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Is Canada's doctor shortage the real thing? Add to ...

It has become a truism that Canada has a serious doctor shortage. Seemingly every few weeks, a report tells us just how dire the situation has become.

The latest grim prognosis, the work of an impressive triumvirate -- the College of Family Physicians of Canada, the Canadian Medical Association and The Royal College of Physicians and Surgeons of Canada -- warned of an "alarming state" in physician supply, and access to care.

Canada has about 61,000 licensed doctors. According to the latest report, about 3,800 plan to retire over the next two years. The authors also warned that about one-quarter of doctors intend to reduce their workload; i.e. see fewer patients.

Statistics Canada released results of a survey earlier this year that showed 3.6 million Canadians do not have a family doctor. That is a troublesome number. But it is worth noting half those people did not try to find a doctor -- after all, most of us are healthy most of the time -- and the balance didn't necessarily go without care.

The other, oft-cited proof of an "MD crisis" is that Canada has one of the lowest ratios of doctors to population in the Western world. According to the Organization for Economic Co-operation and Development, Canada has about 2.1 practising physicians for every 1,000 residents. That is -- shock, horror -- a lower ratio than Greece (4.4), the Slovak Republic (3.6), Hungary and Switzerland (both 3.5), and the Czech Republic (3.4).

So what do those numbers prove? Is health care better in Greece and Hungary because there are more doctors per capita?

The reality is that we don't know the ideal number of doctors required to deliver good health care. What we do know is that the number will depend on what they do. Doctors, after all, are not our sole health-care providers: Nurses, nutritionists, and occupational-health workers should play an important role, to name only a few.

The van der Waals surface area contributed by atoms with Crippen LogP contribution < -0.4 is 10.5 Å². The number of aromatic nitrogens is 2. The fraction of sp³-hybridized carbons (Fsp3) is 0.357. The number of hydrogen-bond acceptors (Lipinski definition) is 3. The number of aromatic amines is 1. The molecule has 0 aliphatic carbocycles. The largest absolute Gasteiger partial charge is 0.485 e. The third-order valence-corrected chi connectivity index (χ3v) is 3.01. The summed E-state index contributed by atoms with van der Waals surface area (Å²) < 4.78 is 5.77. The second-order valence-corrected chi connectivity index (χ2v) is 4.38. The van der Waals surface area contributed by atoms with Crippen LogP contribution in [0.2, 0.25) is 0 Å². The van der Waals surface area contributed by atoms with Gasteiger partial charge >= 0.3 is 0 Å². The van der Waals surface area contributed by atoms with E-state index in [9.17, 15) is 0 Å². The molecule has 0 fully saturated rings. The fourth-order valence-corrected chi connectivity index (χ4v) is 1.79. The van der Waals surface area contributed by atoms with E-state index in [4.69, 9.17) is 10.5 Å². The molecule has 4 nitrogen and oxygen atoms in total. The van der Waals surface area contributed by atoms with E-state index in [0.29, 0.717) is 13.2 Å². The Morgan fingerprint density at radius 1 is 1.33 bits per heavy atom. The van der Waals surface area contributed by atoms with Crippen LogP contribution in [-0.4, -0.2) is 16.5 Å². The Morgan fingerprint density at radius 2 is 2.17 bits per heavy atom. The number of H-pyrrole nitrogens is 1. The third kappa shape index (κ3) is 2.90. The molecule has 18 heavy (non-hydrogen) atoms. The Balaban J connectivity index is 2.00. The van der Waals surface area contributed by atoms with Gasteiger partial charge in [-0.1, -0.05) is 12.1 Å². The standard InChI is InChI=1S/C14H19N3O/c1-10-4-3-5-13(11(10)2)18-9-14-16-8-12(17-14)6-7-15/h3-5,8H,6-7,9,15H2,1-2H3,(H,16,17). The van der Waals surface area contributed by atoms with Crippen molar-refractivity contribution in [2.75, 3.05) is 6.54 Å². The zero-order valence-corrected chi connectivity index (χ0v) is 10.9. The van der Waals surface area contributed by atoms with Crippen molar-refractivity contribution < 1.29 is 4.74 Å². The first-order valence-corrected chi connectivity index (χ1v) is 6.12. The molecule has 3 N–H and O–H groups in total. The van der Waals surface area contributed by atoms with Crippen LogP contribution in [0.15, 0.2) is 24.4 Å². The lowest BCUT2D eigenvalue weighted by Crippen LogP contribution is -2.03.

There is no doubt the doctor demographic is changing. Many older doctors are set to retire, and the younger ones are less willing to work the long hours that have become a hallmark of the profession. (According to the latest survey, doctors work an average of 51 hours weekly; that rises to 70 hours when you include on-call duty.) Young doctors, and women in particular, work about seven hours a week less, and many work part-time, particularly after they have children.

Another report, released earlier this week by the Canadian Institute for Health Information, revealed that the role of physicians, and family physicians in particular, is evolving in other notable ways.

The number of family docs delivering babies, setting broken bones, doing minor surgery, and making in-hospital visits is falling sharply. But family docs are delivering more obstetrical services (care of pregnant women) and more mental-health care. New family doctors are also shunning working solo and instead, joining group practices.

These younger doctors are on to something: They are doing things differently.

There is no doubt that if doctors do the same old, same old, the physician shortage will persist, and grow worse. Instead of constantly bemoaning the lack of doctors, perhaps we should be asking ourselves if the doctors we do have are being used efficiently.

The most common procedures performed by family physicians in Canada are Pap smears, draining abscesses, removing warts, aspiration of joints, toenail removal, skin biopsies, casting/splinting, inserting intrauterine devices, and interpreting electrocardiogram results.

Can't a number of those procedures be done by nurse practitioners? And what about all the time doctors waste acting as 'travel agents' -- doing referrals and finding hospital beds for their patients? And how about the paperwork that is required to keep a small business (which is what most doctors' offices are) running smoothly.

When government policy-makers tackle the physician-shortage issue, they usually fiddle with the number of places in medical school, which is just a tiny part of proper human-resource management. (If we need more physicians in the short term, there are 12,000 foreign-trained MDs in Canada, driving cabs and working as orderlies.) What policy-makers and health administrators need to do is deliver on the promises to reform primary care, create group practices (and there are a whole variety) that allow patients to be treated efficiently and doctors to use their skills more effectively.

The accepted wisdom is that Canada is short some 5,000 doctors. But is that really true? Though it is considered heresy, the question needs to be asked.

Right now, we have a perceived physician shortage -- based on the perception that medical care cannot be delivered in a different and better way. Fixing our outdated primary-care model, and investing in prevention to reduce the ever-growing demand for health care is ultimately what will resolve this "crisis," not fiddling with physician supply.

 

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